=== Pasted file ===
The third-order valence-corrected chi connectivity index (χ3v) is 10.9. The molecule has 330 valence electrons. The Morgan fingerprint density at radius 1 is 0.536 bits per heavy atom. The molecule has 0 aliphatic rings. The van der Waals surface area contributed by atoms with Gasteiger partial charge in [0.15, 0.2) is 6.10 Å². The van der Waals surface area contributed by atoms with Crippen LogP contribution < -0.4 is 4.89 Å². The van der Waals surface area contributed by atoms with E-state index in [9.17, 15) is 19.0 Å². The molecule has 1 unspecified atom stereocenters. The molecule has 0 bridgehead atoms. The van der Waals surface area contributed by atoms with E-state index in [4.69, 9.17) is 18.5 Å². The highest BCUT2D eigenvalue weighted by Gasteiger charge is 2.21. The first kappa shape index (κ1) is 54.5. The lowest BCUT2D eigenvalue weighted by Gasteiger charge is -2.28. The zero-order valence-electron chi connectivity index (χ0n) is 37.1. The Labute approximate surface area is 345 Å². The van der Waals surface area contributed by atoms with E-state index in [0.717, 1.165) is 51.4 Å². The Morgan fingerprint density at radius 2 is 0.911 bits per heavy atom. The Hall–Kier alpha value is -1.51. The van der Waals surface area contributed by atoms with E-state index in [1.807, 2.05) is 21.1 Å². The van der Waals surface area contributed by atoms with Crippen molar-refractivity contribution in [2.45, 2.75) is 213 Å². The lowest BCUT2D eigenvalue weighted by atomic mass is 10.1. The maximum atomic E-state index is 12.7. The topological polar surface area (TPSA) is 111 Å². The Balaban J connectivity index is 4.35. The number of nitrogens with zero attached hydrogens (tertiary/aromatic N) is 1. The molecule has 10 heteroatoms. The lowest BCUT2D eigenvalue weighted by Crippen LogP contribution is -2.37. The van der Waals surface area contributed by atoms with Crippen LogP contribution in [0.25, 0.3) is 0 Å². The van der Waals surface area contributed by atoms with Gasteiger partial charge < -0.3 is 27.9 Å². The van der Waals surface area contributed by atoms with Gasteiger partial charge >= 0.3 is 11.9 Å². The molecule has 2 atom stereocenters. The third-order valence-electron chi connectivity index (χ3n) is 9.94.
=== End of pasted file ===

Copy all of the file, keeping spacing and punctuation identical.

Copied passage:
The third-order valence-corrected chi connectivity index (χ3v) is 10.9. The molecule has 330 valence electrons. The Morgan fingerprint density at radius 1 is 0.536 bits per heavy atom. The molecule has 0 aliphatic rings. The van der Waals surface area contributed by atoms with Gasteiger partial charge in [0.15, 0.2) is 6.10 Å². The van der Waals surface area contributed by atoms with Crippen LogP contribution < -0.4 is 4.89 Å². The van der Waals surface area contributed by atoms with E-state index in [9.17, 15) is 19.0 Å². The molecule has 1 unspecified atom stereocenters. The molecule has 0 bridgehead atoms. The van der Waals surface area contributed by atoms with E-state index in [4.69, 9.17) is 18.5 Å². The highest BCUT2D eigenvalue weighted by Gasteiger charge is 2.21. The first kappa shape index (κ1) is 54.5. The lowest BCUT2D eigenvalue weighted by Gasteiger charge is -2.28. The zero-order valence-electron chi connectivity index (χ0n) is 37.1. The Labute approximate surface area is 345 Å². The van der Waals surface area contributed by atoms with E-state index in [0.717, 1.165) is 51.4 Å². The Morgan fingerprint density at radius 2 is 0.911 bits per heavy atom. The Hall–Kier alpha value is -1.51. The van der Waals surface area contributed by atoms with E-state index in [1.807, 2.05) is 21.1 Å². The van der Waals surface area contributed by atoms with Crippen molar-refractivity contribution in [2.45, 2.75) is 213 Å². The lowest BCUT2D eigenvalue weighted by atomic mass is 10.1. The maximum atomic E-state index is 12.7. The topological polar surface area (TPSA) is 111 Å². The Balaban J connectivity index is 4.35. The number of nitrogens with zero attached hydrogens (tertiary/aromatic N) is 1. The molecule has 10 heteroatoms. The lowest BCUT2D eigenvalue weighted by Crippen LogP contribution is -2.37. The van der Waals surface area contributed by atoms with Crippen LogP contribution in [0.25, 0.3) is 0 Å². The van der Waals surface area contributed by atoms with Gasteiger partial charge < -0.3 is 27.9 Å². The van der Waals surface area contributed by atoms with Gasteiger partial charge >= 0.3 is 11.9 Å². The molecule has 2 atom stereocenters. The third-order valence-electron chi connectivity index (χ3n) is 9.94.